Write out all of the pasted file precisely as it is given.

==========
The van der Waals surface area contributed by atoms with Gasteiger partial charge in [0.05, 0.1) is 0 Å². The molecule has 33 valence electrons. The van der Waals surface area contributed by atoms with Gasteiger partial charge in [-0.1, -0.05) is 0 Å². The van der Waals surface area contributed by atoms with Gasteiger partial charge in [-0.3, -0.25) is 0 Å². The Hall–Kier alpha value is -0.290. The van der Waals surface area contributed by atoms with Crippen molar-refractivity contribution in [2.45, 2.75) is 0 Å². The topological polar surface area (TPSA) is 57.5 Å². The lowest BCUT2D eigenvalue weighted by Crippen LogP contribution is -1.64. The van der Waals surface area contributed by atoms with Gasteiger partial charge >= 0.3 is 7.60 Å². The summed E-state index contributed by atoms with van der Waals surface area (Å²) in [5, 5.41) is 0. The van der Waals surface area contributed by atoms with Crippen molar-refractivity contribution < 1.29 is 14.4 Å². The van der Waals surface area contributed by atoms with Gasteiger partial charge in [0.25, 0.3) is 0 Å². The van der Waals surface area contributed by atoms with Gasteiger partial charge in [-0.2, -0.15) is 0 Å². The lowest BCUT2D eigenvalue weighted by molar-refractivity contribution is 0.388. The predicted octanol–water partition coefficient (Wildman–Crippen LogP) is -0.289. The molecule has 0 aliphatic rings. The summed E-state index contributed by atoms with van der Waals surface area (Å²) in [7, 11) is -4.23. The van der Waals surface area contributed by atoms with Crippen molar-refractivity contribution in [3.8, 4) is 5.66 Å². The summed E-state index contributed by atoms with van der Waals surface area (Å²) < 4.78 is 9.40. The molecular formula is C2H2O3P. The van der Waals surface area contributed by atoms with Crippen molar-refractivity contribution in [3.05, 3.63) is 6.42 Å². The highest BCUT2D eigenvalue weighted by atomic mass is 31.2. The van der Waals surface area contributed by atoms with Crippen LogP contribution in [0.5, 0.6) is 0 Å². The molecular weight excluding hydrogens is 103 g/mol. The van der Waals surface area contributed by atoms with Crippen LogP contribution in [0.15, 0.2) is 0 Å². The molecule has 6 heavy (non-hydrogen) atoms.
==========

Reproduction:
The van der Waals surface area contributed by atoms with Gasteiger partial charge in [0.05, 0.1) is 0 Å². The molecule has 33 valence electrons. The van der Waals surface area contributed by atoms with Gasteiger partial charge in [-0.1, -0.05) is 0 Å². The van der Waals surface area contributed by atoms with Gasteiger partial charge in [-0.3, -0.25) is 0 Å². The Hall–Kier alpha value is -0.290. The van der Waals surface area contributed by atoms with Crippen molar-refractivity contribution in [2.45, 2.75) is 0 Å². The topological polar surface area (TPSA) is 57.5 Å². The lowest BCUT2D eigenvalue weighted by Crippen LogP contribution is -1.64. The van der Waals surface area contributed by atoms with Gasteiger partial charge >= 0.3 is 7.60 Å². The summed E-state index contributed by atoms with van der Waals surface area (Å²) in [5, 5.41) is 0. The van der Waals surface area contributed by atoms with Crippen molar-refractivity contribution < 1.29 is 14.4 Å². The van der Waals surface area contributed by atoms with Gasteiger partial charge in [0.25, 0.3) is 0 Å². The van der Waals surface area contributed by atoms with Gasteiger partial charge in [-0.2, -0.15) is 0 Å². The lowest BCUT2D eigenvalue weighted by molar-refractivity contribution is 0.388. The predicted octanol–water partition coefficient (Wildman–Crippen LogP) is -0.289. The molecule has 0 aliphatic rings. The summed E-state index contributed by atoms with van der Waals surface area (Å²) in [7, 11) is -4.23. The van der Waals surface area contributed by atoms with Crippen molar-refractivity contribution in [3.8, 4) is 5.66 Å². The summed E-state index contributed by atoms with van der Waals surface area (Å²) < 4.78 is 9.40. The molecular formula is C2H2O3P. The van der Waals surface area contributed by atoms with Crippen molar-refractivity contribution in [3.05, 3.63) is 6.42 Å². The highest BCUT2D eigenvalue weighted by atomic mass is 31.2. The van der Waals surface area contributed by atoms with Crippen LogP contribution in [0.5, 0.6) is 0 Å². The molecular weight excluding hydrogens is 103 g/mol. The van der Waals surface area contributed by atoms with Crippen LogP contribution in [0.15, 0.2) is 0 Å². The molecule has 6 heavy (non-hydrogen) atoms.